Chester’s Editorial Number 6
I return to work at least 2kgs heavier, the Festive Season was everything I expected and more. I was surrounded by humans that adored me, I single handedly destroyed every box and piece of Christmas paper in sight, food seemed to fall from the heavens I even got my chops around some Christmas cake when my old girl wasn’t looking. My best mate Ollie (a chocolate Labrador) came over and he let me chase him all afternoon. At the end of it all I was weak with exhaustion and could barely stand, I also felt sad because it was all over and all my friends had gone home. The excitement didn’t end there because days later it was New Years Eve and all our valued employees from Owen Guns came over and there was more food! Then just yesterday my ‘old girl’ and I moved into a new home with my good mate Ollie. This time of year is really crazy the shop has been buzzing non-stop with customers and even a few have been of the canine variety, come to see me of course! I’ve been working hard to lick floor clean with tongue and nibble of unsuspecting customers just to be friendly. I love our smoko breaks I get along well with all the staff I think they really appreciate my work, I can undo anyone’s shoelaces within seconds and that is a valued skill. The conversations are always entertaining between colleagues one in particular really grabbed my attention it was centred around one of the most famous war dogs called Stubby. I immediately put my detective hat on and tried to find out all I could about Stubby.
Sergeant Stubby was a stray, homeless mutt who saved more lives, saw more combat, and performed more feats of heroic awesomeness than most people could ever hope to accomplish.
The American Pit Bull Terrier started his humble life as most stray animals do – hungry, cold, alone, and stranded in the town of New Haven, Connecticut. Living garbage can to garbage can without so much as a doghouse roof over his head. One day this poor dejected little canine happened to stumble onto the parade ground on the campus of Yale University, where it just so happened that the men of the 102nd Regiment, 26th Infantry Division were training for their eventual deployment to fight in World War I. The little dog was taken in by a soldier named John Robert Conroy, who named the pup “Stubby” on account of the his little stumpy tail. Conroy started leaving food out and let the little guy sleep in the barracks from time to time, and before long pretty much every soldier in the 102nd had accepted Stubby as one of the lads. After just a few weeks of hanging around the drill field, watching the soldiers do their thing, this incredible dog learned the bugle calls, could execute the marching maneuvers with the men, and was trained to salute superior officers by raising his forepaw to his brow.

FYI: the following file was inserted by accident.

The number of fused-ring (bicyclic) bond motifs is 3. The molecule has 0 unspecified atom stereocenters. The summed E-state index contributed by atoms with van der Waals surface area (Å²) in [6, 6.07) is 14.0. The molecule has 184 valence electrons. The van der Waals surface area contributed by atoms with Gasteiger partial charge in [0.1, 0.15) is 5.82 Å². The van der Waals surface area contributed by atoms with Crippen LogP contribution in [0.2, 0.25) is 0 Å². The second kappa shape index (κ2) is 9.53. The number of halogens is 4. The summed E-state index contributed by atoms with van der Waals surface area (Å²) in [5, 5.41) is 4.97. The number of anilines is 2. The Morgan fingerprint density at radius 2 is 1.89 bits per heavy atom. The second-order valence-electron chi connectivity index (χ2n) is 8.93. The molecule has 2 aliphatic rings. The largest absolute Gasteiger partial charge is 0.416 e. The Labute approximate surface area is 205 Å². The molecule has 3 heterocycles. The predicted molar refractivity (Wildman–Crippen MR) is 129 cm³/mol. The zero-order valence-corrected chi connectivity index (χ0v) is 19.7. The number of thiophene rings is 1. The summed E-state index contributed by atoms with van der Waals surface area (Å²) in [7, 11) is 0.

Private Stubby had free reign to drink out of any toilet bowl on the Yale campus during training, and when the order came down for the 102nd to ship out to battle Conroy just squeezed the dog into his greatcoat and smuggled him on board a ship bound for France. Once the transport was under way, Conroy brought the dog out onto the deck, and all the sailors decided this dog was truly one of them so they had a machinists’ mate make him a set of dog tags to match the ones worn by the soldiers. When Conroy got a little sloppy and his covert dog smuggling operation was discovered commanding officer, Conroy gave the order to, “Present Arms,” stubby then saluted the commander. From that point on Stubby was officially allowed to follow Yankee Division out to the battlefront.
Stubby became the official mascot of the American Expeditionary Force, and did his part to raise morale to the war-weary soldiers on the front lines. During his tour of duty in Europe, Stubby also participated in 17 battles and four major offensives – including the St. Mihel, Meuse-Argonne, Aisne-Marne, and Champagne Marne campaigns. In February 1918, while fighting in a heated sector north of Soissons, Stubby found himself under constant artillery and sniper fire for over a month straight with no respite, responding by howling and barking in “a battle rage” every time gunshots started ringing out. He was wounded in action later that month in a chemical weapons attack, when the Germans launched some mustard gas that poisoned the little dog so hard it nearly died.